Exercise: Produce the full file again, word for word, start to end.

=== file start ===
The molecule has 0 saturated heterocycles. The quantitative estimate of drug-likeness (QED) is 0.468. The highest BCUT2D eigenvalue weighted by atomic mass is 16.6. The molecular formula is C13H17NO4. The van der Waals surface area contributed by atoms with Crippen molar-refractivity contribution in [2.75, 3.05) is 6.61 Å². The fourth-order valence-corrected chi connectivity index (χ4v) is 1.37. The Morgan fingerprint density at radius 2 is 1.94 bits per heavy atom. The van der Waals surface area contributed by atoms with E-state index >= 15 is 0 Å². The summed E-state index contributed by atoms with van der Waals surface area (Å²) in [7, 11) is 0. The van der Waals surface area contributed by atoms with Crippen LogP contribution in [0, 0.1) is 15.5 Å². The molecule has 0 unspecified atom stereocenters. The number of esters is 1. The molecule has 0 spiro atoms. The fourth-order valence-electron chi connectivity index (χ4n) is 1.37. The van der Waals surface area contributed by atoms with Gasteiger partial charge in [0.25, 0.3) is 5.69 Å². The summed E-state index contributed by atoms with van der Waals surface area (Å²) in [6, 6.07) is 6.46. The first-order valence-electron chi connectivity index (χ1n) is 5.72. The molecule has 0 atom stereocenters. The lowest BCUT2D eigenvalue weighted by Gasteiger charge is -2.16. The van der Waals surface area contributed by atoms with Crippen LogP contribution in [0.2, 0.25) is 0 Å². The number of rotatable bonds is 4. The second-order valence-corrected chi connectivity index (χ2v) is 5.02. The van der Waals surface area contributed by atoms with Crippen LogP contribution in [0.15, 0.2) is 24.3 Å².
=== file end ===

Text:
The molecule has 0 saturated heterocycles. The quantitative estimate of drug-likeness (QED) is 0.468. The highest BCUT2D eigenvalue weighted by atomic mass is 16.6. The molecular formula is C13H17NO4. The van der Waals surface area contributed by atoms with Crippen molar-refractivity contribution in [2.75, 3.05) is 6.61 Å². The fourth-order valence-corrected chi connectivity index (χ4v) is 1.37. The Morgan fingerprint density at radius 2 is 1.94 bits per heavy atom. The van der Waals surface area contributed by atoms with E-state index >= 15 is 0 Å². The summed E-state index contributed by atoms with van der Waals surface area (Å²) in [7, 11) is 0. The van der Waals surface area contributed by atoms with Crippen LogP contribution in [0, 0.1) is 15.5 Å². The molecule has 0 unspecified atom stereocenters. The number of esters is 1. The molecule has 0 spiro atoms. The fourth-order valence-electron chi connectivity index (χ4n) is 1.37. The van der Waals surface area contributed by atoms with Gasteiger partial charge in [0.25, 0.3) is 5.69 Å². The summed E-state index contributed by atoms with van der Waals surface area (Å²) in [6, 6.07) is 6.46. The first-order valence-electron chi connectivity index (χ1n) is 5.72. The molecule has 0 atom stereocenters. The lowest BCUT2D eigenvalue weighted by Gasteiger charge is -2.16. The van der Waals surface area contributed by atoms with Crippen LogP contribution in [0.2, 0.25) is 0 Å². The number of rotatable bonds is 4. The second-order valence-corrected chi connectivity index (χ2v) is 5.02. The van der Waals surface area contributed by atoms with Crippen LogP contribution in [0.15, 0.2) is 24.3 Å².